Beyond pandemic, aged care minister outlines $1 billion transformation

The minister responsible for Australia’s aged care system says his focus has switched from the pandemic response to transforming the sector, with the help of a $1 billion funding boost.

Dec 16, 2020, updated Dec 16, 2020
The Presbyterian Church in Queensland has been given permission to sell three of its nursing homes to help meet debts. (Photo: Getty: Resolution Productions)

The Presbyterian Church in Queensland has been given permission to sell three of its nursing homes to help meet debts. (Photo: Getty: Resolution Productions)

Most of the money – $850 million – will go towards creating a further 10,000 home care packages to allow older Australians to continue living at home with support.

The funding package will be outlined in the Morrison Government’s mid-year budget review on Thursday.

Labor’s aged care spokeswoman Julie Collins is disappointed the government hasn’t flagged any extra money for residential aged care.

She thinks another 10,000 home care packages is nowhere near enough to make a dent in lengthy delays Australia’s elderly are facing.

“How is it acceptable that older Australians in their 90s are waiting years to receive their approved care,” Collins said.

“The Morrison government has not done enough to fix this crisis.”

Aged care has been a sore point for the Federal Government this year, with criticism of its handling of its pandemic response to stop the virus entering residential facilities and infecting Australia’s vulnerable.

The majority of Australia’s 908 coronavirus deaths have been in aged care facilities, mainly in Victoria.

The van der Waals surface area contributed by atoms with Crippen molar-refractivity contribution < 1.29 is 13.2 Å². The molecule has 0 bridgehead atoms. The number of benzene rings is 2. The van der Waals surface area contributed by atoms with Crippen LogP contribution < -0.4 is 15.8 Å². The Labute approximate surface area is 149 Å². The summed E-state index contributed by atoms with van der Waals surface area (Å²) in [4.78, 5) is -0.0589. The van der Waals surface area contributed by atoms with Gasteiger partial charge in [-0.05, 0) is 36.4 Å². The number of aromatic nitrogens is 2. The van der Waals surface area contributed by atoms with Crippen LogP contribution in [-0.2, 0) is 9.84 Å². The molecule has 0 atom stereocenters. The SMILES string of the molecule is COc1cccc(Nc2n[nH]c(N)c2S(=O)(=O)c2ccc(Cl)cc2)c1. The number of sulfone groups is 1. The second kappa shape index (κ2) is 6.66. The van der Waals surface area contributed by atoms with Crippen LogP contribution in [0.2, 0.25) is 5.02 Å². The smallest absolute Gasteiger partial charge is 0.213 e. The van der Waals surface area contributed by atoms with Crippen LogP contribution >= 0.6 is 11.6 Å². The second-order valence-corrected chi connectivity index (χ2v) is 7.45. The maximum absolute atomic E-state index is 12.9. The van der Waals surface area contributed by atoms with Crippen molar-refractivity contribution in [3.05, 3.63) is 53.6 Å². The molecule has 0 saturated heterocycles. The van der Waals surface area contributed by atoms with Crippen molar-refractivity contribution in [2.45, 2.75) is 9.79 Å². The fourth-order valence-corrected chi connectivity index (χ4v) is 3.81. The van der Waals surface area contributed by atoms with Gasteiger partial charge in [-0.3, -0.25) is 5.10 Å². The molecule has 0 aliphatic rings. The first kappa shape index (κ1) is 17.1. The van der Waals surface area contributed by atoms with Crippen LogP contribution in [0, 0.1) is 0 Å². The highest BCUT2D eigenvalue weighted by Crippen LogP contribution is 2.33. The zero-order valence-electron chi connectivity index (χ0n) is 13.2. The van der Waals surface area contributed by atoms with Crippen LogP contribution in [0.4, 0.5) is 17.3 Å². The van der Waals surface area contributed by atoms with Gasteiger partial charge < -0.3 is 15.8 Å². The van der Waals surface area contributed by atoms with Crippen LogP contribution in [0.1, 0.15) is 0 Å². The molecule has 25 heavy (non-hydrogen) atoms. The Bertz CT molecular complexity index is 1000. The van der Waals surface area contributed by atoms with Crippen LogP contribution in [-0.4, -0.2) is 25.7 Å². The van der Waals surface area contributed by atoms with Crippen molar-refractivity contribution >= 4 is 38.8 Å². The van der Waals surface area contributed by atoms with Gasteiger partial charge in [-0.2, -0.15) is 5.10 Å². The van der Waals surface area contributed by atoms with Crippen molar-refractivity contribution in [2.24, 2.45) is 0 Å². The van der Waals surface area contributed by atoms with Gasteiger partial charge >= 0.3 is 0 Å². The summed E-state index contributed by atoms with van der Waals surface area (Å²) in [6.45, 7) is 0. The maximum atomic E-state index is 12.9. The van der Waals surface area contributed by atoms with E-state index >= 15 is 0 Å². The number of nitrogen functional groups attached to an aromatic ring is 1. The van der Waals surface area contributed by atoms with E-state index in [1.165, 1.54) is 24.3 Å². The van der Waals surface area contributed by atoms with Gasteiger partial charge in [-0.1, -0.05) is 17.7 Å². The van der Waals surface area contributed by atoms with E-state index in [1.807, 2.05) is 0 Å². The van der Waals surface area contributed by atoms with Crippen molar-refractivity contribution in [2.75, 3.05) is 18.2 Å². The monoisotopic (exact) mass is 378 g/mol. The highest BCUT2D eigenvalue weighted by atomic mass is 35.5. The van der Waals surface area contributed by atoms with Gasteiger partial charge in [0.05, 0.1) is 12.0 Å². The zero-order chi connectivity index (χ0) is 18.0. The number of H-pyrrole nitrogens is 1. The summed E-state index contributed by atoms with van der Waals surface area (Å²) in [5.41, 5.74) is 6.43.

Cases are now dwindling across the country as restrictions ease and state borders open.

Aged Care Minister Richard Colbeck said the virus was the “greatest challenge the sector has ever faced”.

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“But the Australian government is moving beyond responding to the pandemic to drive the biggest transformation of aged care in our nation’s history.”

The funding package includes $8.2 million to extend Victoria’s aged care response centre until the end of June next year to ensure its prepared as the pandemic continues.

More than $15.7 million is earmarked for allied health groups for residents living in facilities battling COVID-19 outbreaks.

The new money will also go towards boosting the sector’s coronavirus response, improving mental health care support and Medicare-subsidised psychological services.

Action stemming from the royal commission into quality and safety in aged care has also received funding.

More than $11 million over five years will help implement the Serious Incident Response Scheme to protect senior Australians from abuse and neglect.

This year’s federal budget also included a $1.6 billion boost to create more than 23,000 home care packages.

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